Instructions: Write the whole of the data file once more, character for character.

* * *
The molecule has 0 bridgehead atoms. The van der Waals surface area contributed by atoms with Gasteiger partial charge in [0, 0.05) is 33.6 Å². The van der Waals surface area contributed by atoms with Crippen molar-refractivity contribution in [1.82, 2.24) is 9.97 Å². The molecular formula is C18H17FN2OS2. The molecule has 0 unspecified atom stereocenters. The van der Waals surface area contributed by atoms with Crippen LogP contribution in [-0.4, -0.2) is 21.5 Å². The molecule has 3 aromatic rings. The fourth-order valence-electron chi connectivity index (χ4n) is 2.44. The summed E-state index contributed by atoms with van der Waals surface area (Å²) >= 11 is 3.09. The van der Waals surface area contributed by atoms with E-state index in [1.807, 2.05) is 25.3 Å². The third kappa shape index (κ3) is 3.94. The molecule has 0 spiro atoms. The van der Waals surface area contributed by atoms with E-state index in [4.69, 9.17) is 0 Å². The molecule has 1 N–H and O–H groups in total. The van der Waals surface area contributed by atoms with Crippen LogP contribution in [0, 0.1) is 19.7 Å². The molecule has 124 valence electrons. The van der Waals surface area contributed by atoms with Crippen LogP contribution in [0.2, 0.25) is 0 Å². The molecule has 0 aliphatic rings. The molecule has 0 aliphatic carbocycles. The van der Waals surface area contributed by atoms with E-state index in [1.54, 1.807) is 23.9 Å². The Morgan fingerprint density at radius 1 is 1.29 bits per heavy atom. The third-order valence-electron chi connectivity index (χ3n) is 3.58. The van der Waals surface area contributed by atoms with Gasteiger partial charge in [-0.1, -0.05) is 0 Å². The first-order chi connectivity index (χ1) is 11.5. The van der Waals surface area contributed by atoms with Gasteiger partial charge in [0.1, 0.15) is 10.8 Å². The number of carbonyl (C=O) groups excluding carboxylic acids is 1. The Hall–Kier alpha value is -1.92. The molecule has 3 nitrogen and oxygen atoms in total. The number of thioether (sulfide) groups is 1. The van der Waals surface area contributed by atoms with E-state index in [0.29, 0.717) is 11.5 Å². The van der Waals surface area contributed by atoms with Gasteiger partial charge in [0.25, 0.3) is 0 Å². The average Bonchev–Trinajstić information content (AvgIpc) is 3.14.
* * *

The molecule has 0 bridgehead atoms. The van der Waals surface area contributed by atoms with Gasteiger partial charge in [0, 0.05) is 33.6 Å². The van der Waals surface area contributed by atoms with Crippen molar-refractivity contribution in [1.82, 2.24) is 9.97 Å². The molecular formula is C18H17FN2OS2. The molecule has 0 unspecified atom stereocenters. The van der Waals surface area contributed by atoms with Crippen LogP contribution in [-0.4, -0.2) is 21.5 Å². The molecule has 3 aromatic rings. The fourth-order valence-electron chi connectivity index (χ4n) is 2.44. The summed E-state index contributed by atoms with van der Waals surface area (Å²) >= 11 is 3.09. The van der Waals surface area contributed by atoms with E-state index in [1.807, 2.05) is 25.3 Å². The third kappa shape index (κ3) is 3.94. The molecule has 0 spiro atoms. The van der Waals surface area contributed by atoms with E-state index in [4.69, 9.17) is 0 Å². The molecule has 1 N–H and O–H groups in total. The van der Waals surface area contributed by atoms with Crippen LogP contribution in [0, 0.1) is 19.7 Å². The molecule has 124 valence electrons. The van der Waals surface area contributed by atoms with Crippen LogP contribution in [0.2, 0.25) is 0 Å². The molecule has 0 aliphatic rings. The molecule has 0 aliphatic carbocycles. The van der Waals surface area contributed by atoms with E-state index in [1.54, 1.807) is 23.9 Å². The Morgan fingerprint density at radius 1 is 1.29 bits per heavy atom. The third-order valence-electron chi connectivity index (χ3n) is 3.58. The van der Waals surface area contributed by atoms with Gasteiger partial charge in [-0.1, -0.05) is 0 Å². The first-order chi connectivity index (χ1) is 11.5. The van der Waals surface area contributed by atoms with Gasteiger partial charge in [0.1, 0.15) is 10.8 Å². The number of carbonyl (C=O) groups excluding carboxylic acids is 1. The Hall–Kier alpha value is -1.92. The molecule has 3 nitrogen and oxygen atoms in total. The number of thioether (sulfide) groups is 1. The van der Waals surface area contributed by atoms with E-state index in [0.29, 0.717) is 11.5 Å². The van der Waals surface area contributed by atoms with Gasteiger partial charge in [0.25, 0.3) is 0 Å². The average Bonchev–Trinajstić information content (AvgIpc) is 3.14.